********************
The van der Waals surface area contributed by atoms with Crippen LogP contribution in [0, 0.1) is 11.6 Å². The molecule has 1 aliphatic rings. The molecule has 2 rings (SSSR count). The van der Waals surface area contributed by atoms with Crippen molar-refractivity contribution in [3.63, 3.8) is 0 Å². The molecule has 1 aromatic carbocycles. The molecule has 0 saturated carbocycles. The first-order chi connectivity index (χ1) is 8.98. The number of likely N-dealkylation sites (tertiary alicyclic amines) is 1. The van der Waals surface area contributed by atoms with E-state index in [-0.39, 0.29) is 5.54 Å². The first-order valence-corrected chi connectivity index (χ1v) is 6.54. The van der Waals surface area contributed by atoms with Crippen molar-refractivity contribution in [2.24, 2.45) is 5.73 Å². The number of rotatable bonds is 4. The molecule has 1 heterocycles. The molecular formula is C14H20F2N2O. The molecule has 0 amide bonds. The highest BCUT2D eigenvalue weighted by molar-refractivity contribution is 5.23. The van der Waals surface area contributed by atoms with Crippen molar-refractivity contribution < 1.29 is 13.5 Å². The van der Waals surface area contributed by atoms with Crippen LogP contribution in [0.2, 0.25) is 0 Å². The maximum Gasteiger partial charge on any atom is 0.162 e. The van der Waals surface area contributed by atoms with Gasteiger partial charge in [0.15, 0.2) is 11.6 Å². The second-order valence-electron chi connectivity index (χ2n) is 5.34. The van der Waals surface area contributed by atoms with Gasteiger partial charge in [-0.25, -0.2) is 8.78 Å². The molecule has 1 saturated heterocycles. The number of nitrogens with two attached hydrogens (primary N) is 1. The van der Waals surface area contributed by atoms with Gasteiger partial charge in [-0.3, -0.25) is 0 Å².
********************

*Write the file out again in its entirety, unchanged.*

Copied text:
The van der Waals surface area contributed by atoms with Crippen LogP contribution in [0, 0.1) is 11.6 Å². The molecule has 1 aliphatic rings. The molecule has 2 rings (SSSR count). The van der Waals surface area contributed by atoms with Crippen molar-refractivity contribution in [3.63, 3.8) is 0 Å². The molecule has 1 aromatic carbocycles. The molecule has 0 saturated carbocycles. The first-order chi connectivity index (χ1) is 8.98. The number of likely N-dealkylation sites (tertiary alicyclic amines) is 1. The van der Waals surface area contributed by atoms with E-state index in [-0.39, 0.29) is 5.54 Å². The first-order valence-corrected chi connectivity index (χ1v) is 6.54. The van der Waals surface area contributed by atoms with Crippen molar-refractivity contribution in [2.24, 2.45) is 5.73 Å². The number of rotatable bonds is 4. The molecule has 1 heterocycles. The molecular formula is C14H20F2N2O. The molecule has 0 amide bonds. The highest BCUT2D eigenvalue weighted by molar-refractivity contribution is 5.23. The van der Waals surface area contributed by atoms with Crippen molar-refractivity contribution < 1.29 is 13.5 Å². The van der Waals surface area contributed by atoms with Crippen LogP contribution in [0.2, 0.25) is 0 Å². The maximum Gasteiger partial charge on any atom is 0.162 e. The van der Waals surface area contributed by atoms with Gasteiger partial charge in [0.15, 0.2) is 11.6 Å². The second-order valence-electron chi connectivity index (χ2n) is 5.34. The van der Waals surface area contributed by atoms with Gasteiger partial charge in [-0.25, -0.2) is 8.78 Å². The molecule has 1 saturated heterocycles. The number of nitrogens with two attached hydrogens (primary N) is 1. The van der Waals surface area contributed by atoms with Gasteiger partial charge in [-0.3, -0.25) is 0 Å².